Ride & drive of Kenworth's 'aero' designedT680

Ride & drive of Kenworth’s ‘aero’ designedT680

Kenworth's T680, introduced in March, offers a truckload of futuristic features that boost economy, improve driver comfort and enhance safety.

The benchmark for impressing jaded trade journalists with new truck technology has risen steadily since the dawn of the “aero era” about 27 years ago. Kenworth’s T680, introduced in March, moves the mark even higher now, with a veritable truckload of futuristic features that boost economy, improve driver comfort and enhance safety.
Kenworth's T680
The T680 was designed and built to bridge a perceived gap in the manufacturer’s lineup. With a cab that’s 82.7 inches across, it’s wider than a T660 (74.8 in.) but narrower than a T700 (90.6 in.). This midsized model is intended primarily for solo drivers in longhaul operations.

Beyond mere cab dimensions, the T680 is packed with the latest mechanical and technological goodies from the house of PACCAR. These include:

• An air-assisted hydraulic clutch pedal that requires about half as much pressure to operate as that of a traditional heavy-duty clutch pedal.

• A larger, rounder and more slanted windshield that offers expansive frontal vistas and contributes to the truck’s aerodynamic efficiency, said to be much better than even the company’s other slipperiest models: T660 and T700.

• A redesigned dash in which the most important eight gauges are clustered directly ahead of the driver. This space also includes a new “driver performance center,” a 5-in. display that offers a wealth of details about real-time operating conditions, trip progress, diagnostics and alerts. Even more information and connectivity are available if buyers spec Kenworth’s NavPlus system. Mounted to the right of the steering wheel, NavPlus is sort of a Swiss Army Knife of Bluetooth-enabled vehicular electronics.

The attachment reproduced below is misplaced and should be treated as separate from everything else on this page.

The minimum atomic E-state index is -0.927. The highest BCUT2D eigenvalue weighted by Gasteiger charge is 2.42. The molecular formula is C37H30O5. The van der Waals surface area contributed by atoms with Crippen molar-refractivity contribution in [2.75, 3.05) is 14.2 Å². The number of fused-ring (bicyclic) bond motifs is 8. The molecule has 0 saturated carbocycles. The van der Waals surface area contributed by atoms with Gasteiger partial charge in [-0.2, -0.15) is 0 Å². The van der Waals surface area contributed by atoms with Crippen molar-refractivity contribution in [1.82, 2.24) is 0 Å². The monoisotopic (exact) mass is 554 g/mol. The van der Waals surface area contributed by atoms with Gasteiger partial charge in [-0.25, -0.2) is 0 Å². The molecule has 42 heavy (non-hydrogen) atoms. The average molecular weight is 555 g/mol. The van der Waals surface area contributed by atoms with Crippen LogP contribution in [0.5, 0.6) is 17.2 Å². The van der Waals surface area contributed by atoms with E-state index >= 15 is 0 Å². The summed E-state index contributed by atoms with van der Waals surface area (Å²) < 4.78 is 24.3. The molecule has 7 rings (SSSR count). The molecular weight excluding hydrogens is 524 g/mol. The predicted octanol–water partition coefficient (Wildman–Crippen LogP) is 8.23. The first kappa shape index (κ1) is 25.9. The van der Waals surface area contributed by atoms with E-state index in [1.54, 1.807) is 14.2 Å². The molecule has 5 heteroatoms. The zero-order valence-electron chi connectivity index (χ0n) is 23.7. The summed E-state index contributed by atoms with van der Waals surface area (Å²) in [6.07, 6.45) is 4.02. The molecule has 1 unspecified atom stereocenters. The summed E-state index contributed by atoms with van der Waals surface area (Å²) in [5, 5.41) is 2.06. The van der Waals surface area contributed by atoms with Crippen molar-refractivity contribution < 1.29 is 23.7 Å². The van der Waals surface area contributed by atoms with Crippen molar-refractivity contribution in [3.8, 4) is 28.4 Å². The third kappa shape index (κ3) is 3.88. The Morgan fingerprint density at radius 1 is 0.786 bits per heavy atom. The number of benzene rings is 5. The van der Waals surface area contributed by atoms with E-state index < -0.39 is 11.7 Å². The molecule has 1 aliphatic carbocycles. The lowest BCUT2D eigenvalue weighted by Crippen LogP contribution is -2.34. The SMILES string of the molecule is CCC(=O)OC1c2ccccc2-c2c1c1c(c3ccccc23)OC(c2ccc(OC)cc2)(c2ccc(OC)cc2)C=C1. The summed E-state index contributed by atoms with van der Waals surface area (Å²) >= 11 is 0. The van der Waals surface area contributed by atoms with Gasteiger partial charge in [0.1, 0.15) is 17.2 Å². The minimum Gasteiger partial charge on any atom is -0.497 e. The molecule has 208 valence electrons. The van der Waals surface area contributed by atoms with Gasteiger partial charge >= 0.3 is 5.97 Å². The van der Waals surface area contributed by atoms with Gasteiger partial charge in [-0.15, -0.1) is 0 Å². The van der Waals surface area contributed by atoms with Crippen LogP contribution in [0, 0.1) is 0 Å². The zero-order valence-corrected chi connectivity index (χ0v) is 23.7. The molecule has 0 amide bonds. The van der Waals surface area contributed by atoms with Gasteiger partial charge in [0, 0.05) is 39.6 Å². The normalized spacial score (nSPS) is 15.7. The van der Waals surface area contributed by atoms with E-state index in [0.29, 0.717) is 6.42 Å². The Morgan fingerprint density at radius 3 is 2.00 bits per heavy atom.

• An interior capable of holding a lot more stuff, thanks to a creative redesign of cabinets, drawers and shelving. The space also includes a revolutionary (literally) table that pivots 180º. It’s perfect for paperwork or dining. If buyers spec the optional rotating passenger’s seat, the table would make a great platform for playing cards or arm wrestling.Aerodynamic side mirror

• Larger doors that open wider to facilitate ingress and egress. These are constructed of stamped aluminum and triple sealed to quell outside noise and prevent air and moisture leaks. A new pressure-relief valve in the cab greatly reduces the effort required to close the doors when the windows are rolled up.

• A fully stamped aluminum cab, which is a first for Kenworth, that uses self-piercing fasteners for greater structural strength and improved fit and finish.

Kenworth engineers spent about four years and nearly $400 million developing the T680 and its robotic assembly line in Chillicothe, Ohio. That investment seems to be paying early returns. One customer reportedly ordered 1,000 units soon after production began earlier this year.

The truck is now available as a daycab and 76-in. high-rise sleeper. Other configurations will follow. And it’s likely that all future Kenworth Class 8 models will incorporate many of the T680’s components.

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